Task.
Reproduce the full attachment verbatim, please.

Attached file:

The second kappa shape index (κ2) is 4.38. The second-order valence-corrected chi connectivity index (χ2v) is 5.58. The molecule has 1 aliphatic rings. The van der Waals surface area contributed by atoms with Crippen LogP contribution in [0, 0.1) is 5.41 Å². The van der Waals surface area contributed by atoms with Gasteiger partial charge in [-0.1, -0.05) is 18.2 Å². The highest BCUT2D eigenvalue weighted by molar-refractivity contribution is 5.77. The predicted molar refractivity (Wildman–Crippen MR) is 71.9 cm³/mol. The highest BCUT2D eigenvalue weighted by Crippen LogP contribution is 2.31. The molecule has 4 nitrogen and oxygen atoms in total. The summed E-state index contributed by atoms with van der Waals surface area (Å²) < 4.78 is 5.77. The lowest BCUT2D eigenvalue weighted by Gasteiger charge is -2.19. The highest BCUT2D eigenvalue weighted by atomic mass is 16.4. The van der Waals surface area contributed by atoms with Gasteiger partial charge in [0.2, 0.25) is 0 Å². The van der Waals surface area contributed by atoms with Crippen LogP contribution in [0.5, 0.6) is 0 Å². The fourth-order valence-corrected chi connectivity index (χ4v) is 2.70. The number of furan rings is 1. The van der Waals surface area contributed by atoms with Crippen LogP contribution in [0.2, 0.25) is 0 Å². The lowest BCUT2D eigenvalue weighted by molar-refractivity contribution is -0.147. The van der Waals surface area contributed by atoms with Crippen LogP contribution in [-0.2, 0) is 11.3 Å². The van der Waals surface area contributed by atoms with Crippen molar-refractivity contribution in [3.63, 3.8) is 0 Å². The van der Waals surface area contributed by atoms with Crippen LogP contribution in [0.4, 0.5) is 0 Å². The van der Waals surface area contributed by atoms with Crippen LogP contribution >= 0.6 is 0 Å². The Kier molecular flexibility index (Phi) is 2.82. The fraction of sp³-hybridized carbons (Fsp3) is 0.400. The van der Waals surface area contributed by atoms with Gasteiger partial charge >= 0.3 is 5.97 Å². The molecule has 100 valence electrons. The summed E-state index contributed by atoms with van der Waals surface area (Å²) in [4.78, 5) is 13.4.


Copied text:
The second kappa shape index (κ2) is 4.38. The second-order valence-corrected chi connectivity index (χ2v) is 5.58. The molecule has 1 aliphatic rings. The van der Waals surface area contributed by atoms with Crippen LogP contribution in [0, 0.1) is 5.41 Å². The van der Waals surface area contributed by atoms with Gasteiger partial charge in [-0.1, -0.05) is 18.2 Å². The highest BCUT2D eigenvalue weighted by molar-refractivity contribution is 5.77. The predicted molar refractivity (Wildman–Crippen MR) is 71.9 cm³/mol. The highest BCUT2D eigenvalue weighted by Crippen LogP contribution is 2.31. The molecule has 4 nitrogen and oxygen atoms in total. The summed E-state index contributed by atoms with van der Waals surface area (Å²) < 4.78 is 5.77. The lowest BCUT2D eigenvalue weighted by Gasteiger charge is -2.19. The highest BCUT2D eigenvalue weighted by atomic mass is 16.4. The van der Waals surface area contributed by atoms with Gasteiger partial charge in [0.2, 0.25) is 0 Å². The van der Waals surface area contributed by atoms with Crippen LogP contribution in [0.5, 0.6) is 0 Å². The fourth-order valence-corrected chi connectivity index (χ4v) is 2.70. The number of furan rings is 1. The van der Waals surface area contributed by atoms with Crippen LogP contribution in [0.2, 0.25) is 0 Å². The lowest BCUT2D eigenvalue weighted by molar-refractivity contribution is -0.147. The van der Waals surface area contributed by atoms with Crippen LogP contribution in [-0.2, 0) is 11.3 Å². The van der Waals surface area contributed by atoms with Crippen molar-refractivity contribution in [3.63, 3.8) is 0 Å². The van der Waals surface area contributed by atoms with Crippen LogP contribution in [0.4, 0.5) is 0 Å². The van der Waals surface area contributed by atoms with Crippen LogP contribution >= 0.6 is 0 Å². The Kier molecular flexibility index (Phi) is 2.82. The fraction of sp³-hybridized carbons (Fsp3) is 0.400. The van der Waals surface area contributed by atoms with Gasteiger partial charge >= 0.3 is 5.97 Å². The molecule has 100 valence electrons. The summed E-state index contributed by atoms with van der Waals surface area (Å²) in [4.78, 5) is 13.4.